Craig Carlson with his book, “Pancakes in Paris.”

But ultimately, for Mr. Carlson the true test of success was whether or not real Parisians would eat at a place called Breakfast in America, and he admits it was initially a hard sell.

“In the beginning, we just served breakfast, but my young French customers wanted real hamburgers, not MacDonald’s,” he explains. “So I incorporated them earlier than I intended to and that took off with French people.”

“I was expecting more of a backlash. But everyplace in Paris now has burgers on the menu, including the foie gras burger, so I don’t want to take the blame for that.”

What he did want to do, however, was get back to the original concept of the restaurant, which is breakfast American style. While expats and many tourists love Breakfast in America, for Mr. Carlson one of the biggest challenges has been convincing Parisians to redefine their strict definitions of meals, including what they consist of and when they are eaten.

“To me, breakfast doesn’t mean just the morning. We have it any time,” he says. “The first French customer to order pancakes and eggs at night, I thought ‘yes.’”

Mr. Carlson now has three Breakfast in Americas scattered throughout Paris, and if his dozen plus years running restaurants in Paris has taught him anything, it’s that mastering the language is not the same as mastering the culture. The intricacies of maneuvering through French bureaucracy is still something that astounds and confounds him.

Fortunately Mr. Carlson not only found his life’s calling in Paris, he also found his life partner, husband Julien Chameroy, a native Frenchman who knows exactly how to get things done.

“My French was decent enough to handle communication, but culturally I had a lot to learn,” said Mr. Carlson. “I’m ‘Mr. Follow the Rules,’ and when it was time to replace our sign at the café, it took months to get approval.”

“My partner took over the second restaurant and within a couple weeks had managed to change the signs,” he adds. “Culturally, in France you pick and choose what rule to follow and in what ways. It’s second nature. There’s this rule, that rule, black and white, and then there’s the gray area, and Julien knows what he can do.”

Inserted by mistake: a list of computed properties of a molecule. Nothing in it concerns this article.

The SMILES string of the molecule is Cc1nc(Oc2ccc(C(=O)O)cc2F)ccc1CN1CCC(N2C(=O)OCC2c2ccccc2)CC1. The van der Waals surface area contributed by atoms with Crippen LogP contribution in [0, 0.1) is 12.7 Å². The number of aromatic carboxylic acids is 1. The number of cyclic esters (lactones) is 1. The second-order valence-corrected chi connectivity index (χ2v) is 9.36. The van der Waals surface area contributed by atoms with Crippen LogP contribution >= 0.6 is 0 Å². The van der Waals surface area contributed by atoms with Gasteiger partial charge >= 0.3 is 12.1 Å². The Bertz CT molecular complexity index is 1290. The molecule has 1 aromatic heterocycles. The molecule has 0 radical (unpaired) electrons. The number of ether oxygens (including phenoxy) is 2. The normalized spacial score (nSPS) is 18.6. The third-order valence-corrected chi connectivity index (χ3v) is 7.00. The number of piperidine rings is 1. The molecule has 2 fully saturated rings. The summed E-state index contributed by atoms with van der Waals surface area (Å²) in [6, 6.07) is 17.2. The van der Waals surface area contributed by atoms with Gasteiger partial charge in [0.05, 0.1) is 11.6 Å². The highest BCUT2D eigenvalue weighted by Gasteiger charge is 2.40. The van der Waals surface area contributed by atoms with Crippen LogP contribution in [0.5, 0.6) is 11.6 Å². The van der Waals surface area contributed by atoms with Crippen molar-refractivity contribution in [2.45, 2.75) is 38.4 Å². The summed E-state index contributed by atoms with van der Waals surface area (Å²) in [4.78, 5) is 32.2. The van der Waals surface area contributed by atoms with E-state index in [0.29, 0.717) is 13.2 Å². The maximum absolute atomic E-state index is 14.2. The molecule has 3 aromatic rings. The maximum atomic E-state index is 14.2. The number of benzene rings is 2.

A good example of that gray area was revealed in Mr. Chameroy’s own stated food preferences when he and Mr. Carlson met in 2006.

“When I met Julien he was vegan, except for two glaring exceptions, foie gras and escargot,” says Mr. Carlson. “He came to the diner and didn’t know what to order. So he ordered a pancake and covered it with guacamole and black pepper.”

“I said, ‘I had this maple syrup shipped from America! Use it!’”

Highlighting those cultural differences over the years has been a fun part of the multicultural experience at Breakfast In America, and Mr. Carlson has even produced a video showing Mr. Chameroy eating a hamburger with a knife and fork while his American counterpart is shoving it in his mouth with both hands.

Vive la différence.

So now that he’s got three successful restaurants in Paris and a new memoir, looking back over the last dozen or so years and this dream of Breakfast in America, is there anything that Mr. Carlson would do differently?

“I moved there at 38,” he says. “I’d be more careful about some things like employee hiring, looking back I would do it all do it all again!”

“And I wouldn’t have waited three years to find Julien.”

Craig Carlson talks about and signs copies of “Pancakes in Paris: Living the American Dream in France,” this Saturday, September 24 at 5 p.m. at Canio’s Books, 290 Main Street, Sag Harbor. Naturally, a pancake reception follows. Call (631) 725-4926 or visit caniosbooks.com for more information.